i personally wouldn’t be too hard on the guy. you paid WAY less, going to him, and if you went to the dealership you would have paid WAY more, and then had to pay WAY more again for the re repair, since they would undoubtably have found something else to ‘fix’ to place blame on something else.

as another said, you gambled on getting it done on the cheap, and it didnt work out in your favor, now you have to pay the rest (that you could have saved) to get it completely repaired.

why oh why would you talk to the boss at the guys shop??? you went to the neighbors house, spoke to him on his off time, and made a ‘gentlemans’ agreement. how is this in ANY way shape or form got anything to do with his real job?? yes he does do this for a living, but, this was between you and he. this has NOTHING to do with the shop.

maybe you now know why there are so many problems with repairs at ANY mechanic shop. here is an example of a known mechanic at a known shop, who cant seem to get a repair (or repairs) done properly, and these are typical examples of sooooo many mechanics. sometimes we get these repairs done on a ‘bad day’ and other times it seems each and every day is a bad day!

Totally agree. This guy is moonlighting and taking money away from his employer with your help. You wanted a bargain and got what you paid for.

Stealing your bosses customers,not a good career move,tell the boss,no.Don’t use him again.I concede you have been “punished” enough for your employee stealing escapade.In the car business this activity is known as “curbing” (when the mechanic or salesman steals work from the company,not good)

As always, VDC… well put and wise.

Well, the whole thing came out yesterday, when the boss called to tell me that I needed a starter.
I suggested he talk to employee, since he’d replaced it for me 3 weeks ago, in my driveway.
(I figured the employee could take the defective part back & I wouldn’t have to pay for yet another starter.)
“Oh really?” Says the boss.
I’ll check with employee, then.

5 minute later boss calls back:
“Employee says he DID NOT replace the starter, just tweeked some wires for you. Do you want the starter or not?”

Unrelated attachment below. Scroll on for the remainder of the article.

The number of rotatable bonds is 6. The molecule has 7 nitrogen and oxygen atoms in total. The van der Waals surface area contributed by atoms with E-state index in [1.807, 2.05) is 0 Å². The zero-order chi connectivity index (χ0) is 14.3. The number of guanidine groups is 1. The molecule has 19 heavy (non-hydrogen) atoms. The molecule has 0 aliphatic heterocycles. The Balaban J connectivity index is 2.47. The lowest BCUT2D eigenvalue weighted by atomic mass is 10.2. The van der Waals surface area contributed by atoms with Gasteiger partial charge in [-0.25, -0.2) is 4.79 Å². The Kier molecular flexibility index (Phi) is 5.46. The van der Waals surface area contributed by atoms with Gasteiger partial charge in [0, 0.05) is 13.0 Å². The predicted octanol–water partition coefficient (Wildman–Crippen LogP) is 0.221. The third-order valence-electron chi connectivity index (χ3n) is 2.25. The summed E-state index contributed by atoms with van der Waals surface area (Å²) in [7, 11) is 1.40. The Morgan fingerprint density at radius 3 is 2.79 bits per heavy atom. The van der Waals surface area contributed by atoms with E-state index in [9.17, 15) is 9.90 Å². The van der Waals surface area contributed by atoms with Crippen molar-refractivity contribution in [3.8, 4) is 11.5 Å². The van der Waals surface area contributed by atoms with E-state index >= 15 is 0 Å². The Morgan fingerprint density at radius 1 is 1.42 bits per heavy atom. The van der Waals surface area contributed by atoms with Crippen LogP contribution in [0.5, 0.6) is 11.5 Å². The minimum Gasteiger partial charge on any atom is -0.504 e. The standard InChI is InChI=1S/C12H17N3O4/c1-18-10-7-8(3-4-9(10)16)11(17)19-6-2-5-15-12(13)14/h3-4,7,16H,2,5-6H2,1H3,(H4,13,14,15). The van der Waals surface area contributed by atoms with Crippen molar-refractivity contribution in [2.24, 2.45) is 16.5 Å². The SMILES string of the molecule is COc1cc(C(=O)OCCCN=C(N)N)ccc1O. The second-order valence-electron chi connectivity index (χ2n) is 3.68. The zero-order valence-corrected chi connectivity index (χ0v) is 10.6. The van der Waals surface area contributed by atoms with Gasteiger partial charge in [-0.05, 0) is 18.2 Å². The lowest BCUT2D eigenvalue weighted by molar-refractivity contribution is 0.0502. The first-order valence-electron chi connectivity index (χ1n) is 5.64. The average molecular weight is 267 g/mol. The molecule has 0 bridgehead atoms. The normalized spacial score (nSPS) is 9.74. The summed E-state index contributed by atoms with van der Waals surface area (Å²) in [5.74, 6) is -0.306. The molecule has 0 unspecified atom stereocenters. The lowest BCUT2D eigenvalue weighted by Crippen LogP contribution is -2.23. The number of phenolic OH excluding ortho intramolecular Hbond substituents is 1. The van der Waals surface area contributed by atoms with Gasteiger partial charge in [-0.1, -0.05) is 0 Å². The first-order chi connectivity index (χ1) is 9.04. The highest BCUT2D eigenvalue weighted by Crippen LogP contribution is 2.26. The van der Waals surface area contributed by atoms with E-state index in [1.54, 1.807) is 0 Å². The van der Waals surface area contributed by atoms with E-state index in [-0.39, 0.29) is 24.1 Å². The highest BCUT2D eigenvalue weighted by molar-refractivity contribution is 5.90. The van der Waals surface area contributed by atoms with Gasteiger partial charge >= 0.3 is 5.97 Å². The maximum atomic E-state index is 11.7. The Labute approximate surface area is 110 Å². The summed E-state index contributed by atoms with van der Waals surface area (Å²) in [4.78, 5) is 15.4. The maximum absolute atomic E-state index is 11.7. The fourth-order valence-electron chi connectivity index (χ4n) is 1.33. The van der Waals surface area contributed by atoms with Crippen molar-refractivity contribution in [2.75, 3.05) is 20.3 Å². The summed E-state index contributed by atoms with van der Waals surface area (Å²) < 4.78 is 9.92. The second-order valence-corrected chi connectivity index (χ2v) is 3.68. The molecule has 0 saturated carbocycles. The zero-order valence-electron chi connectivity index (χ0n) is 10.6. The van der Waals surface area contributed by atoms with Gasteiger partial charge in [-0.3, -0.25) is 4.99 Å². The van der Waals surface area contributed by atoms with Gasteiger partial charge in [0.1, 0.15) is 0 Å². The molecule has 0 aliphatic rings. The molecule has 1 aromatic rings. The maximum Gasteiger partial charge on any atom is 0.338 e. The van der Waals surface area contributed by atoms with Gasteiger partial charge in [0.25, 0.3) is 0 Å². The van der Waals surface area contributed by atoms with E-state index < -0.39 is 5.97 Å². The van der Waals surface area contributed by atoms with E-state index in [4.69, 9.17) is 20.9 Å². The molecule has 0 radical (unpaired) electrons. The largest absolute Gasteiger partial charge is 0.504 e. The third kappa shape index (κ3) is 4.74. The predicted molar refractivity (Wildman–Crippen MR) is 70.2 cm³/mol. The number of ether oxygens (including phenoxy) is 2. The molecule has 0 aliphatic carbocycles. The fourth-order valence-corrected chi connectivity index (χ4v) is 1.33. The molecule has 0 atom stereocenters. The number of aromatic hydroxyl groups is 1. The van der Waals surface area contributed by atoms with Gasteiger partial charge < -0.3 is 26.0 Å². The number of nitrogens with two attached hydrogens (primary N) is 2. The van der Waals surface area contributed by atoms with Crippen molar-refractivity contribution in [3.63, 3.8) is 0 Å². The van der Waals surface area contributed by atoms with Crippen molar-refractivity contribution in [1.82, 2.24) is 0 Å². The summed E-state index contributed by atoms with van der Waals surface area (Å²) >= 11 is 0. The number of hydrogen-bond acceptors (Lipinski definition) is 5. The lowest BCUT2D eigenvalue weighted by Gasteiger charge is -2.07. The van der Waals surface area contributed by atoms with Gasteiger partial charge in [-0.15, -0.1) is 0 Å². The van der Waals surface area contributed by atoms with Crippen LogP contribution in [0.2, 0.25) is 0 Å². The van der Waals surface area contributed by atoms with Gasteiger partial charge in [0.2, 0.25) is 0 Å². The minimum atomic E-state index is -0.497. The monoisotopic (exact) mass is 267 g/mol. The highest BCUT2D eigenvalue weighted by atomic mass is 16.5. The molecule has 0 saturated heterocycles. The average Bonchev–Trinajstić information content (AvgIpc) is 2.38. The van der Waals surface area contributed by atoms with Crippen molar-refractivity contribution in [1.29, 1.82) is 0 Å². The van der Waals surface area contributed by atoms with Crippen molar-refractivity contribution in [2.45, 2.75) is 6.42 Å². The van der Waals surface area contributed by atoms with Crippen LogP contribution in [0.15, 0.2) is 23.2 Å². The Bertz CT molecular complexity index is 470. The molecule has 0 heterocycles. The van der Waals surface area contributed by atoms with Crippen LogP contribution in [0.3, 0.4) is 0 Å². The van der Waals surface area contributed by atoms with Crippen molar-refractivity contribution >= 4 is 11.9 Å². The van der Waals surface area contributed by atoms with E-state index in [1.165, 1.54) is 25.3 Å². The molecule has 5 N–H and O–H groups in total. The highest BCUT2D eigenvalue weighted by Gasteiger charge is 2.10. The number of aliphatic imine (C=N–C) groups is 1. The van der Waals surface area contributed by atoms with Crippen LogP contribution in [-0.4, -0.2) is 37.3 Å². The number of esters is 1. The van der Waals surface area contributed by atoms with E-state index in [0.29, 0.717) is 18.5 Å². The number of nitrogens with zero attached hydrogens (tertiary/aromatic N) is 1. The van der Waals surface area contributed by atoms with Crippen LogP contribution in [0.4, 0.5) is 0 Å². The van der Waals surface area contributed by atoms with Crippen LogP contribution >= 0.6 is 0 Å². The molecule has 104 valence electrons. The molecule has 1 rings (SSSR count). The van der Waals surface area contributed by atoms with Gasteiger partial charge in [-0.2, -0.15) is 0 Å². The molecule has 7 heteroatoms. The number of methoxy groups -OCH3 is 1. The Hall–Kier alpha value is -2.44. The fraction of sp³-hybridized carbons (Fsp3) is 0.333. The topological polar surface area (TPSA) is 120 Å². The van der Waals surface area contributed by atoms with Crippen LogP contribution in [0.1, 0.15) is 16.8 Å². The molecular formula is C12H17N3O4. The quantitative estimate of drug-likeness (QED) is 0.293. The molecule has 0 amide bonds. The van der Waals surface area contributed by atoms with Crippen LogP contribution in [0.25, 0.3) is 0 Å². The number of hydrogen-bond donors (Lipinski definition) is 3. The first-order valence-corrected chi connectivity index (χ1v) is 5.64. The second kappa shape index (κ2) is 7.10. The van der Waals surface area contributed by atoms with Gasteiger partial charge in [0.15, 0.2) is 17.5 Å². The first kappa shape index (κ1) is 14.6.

Musta’ been one hell of a bunch of wires he ‘tweeked’, since it cost me $230!!

“not my problem. do I order the starter or not?”

I sat down, put my head on my knees & asked how much.
"Well, with the towing and all…$290, have it ready for you on Friday…"
Oh, frog…put the starter in & tell employee that I’d like to ‘chat’ with him.
“Oh, no, ma’am. I’m staying out of this. But he is running a fine line with us.& this isn’t the first time…”

My “cheap” starter job has cost me $520…

Now my question is: WHO is this guy lying to? Me or his boss.

You have a problem unless “employee” wrote up a ticket and you got a receipt for the parts, labor and tax paid on the repair. Employee is undermining his boss’s business by doing work on the side without boss’s knowledge (until now). He is lying to his boss to protect his job and if your car still had the old starter in it, he lied to you to get your money. Or, boss is lying to you to get the value of the repair he would have gotten had you gone to him in the first place. Sounds like a mess where everybody loses. You because you overpaid, the employee because he is likely to be fired at the first opportunity, and the owner of the shop because he is likely to lose your business.

My best guess (and it is just a guess) is that your neighbor lied to you and pocketed a lot of extra cash. Then again, maybe he decided to tell his boss that he just “tweaked some wires” because that would sound more like someone who was just helping a neighbor, rather than stealing business from his boss. Either way, I think that your desire to spend as little as possible has trumped good judgment in how you responded to the boss. I am also thrifty, but… Your reporting of the situation to the boss and as a result, the possible fallout of “outing” your neighbor can result in some really bad things.

I know that this is “Tuesday morning quarterbacking”, but you should have kept silent with the boss and taken up the topic of whether the starter was replaced or not, in private, with the neighbor. That way, he might be more likely to keep his job, and you might have been more likely to get some money back from the neighbor.

Now, the cat is out of the bag, and you will lose from every perspective. I hope for your sake that the neighbor can keep his job, and if he does lose his job, that he doesn’t have a problem with anger management. Being at war with a neighbor is an incredibly stressful situation that can go on and on and on…

So, in response to the title of this thread, YOU will pay far more than you expected to, as a result of this situation and the way that you handled it. Sorry to give you this prediction, but you did want opinions, and this is mine.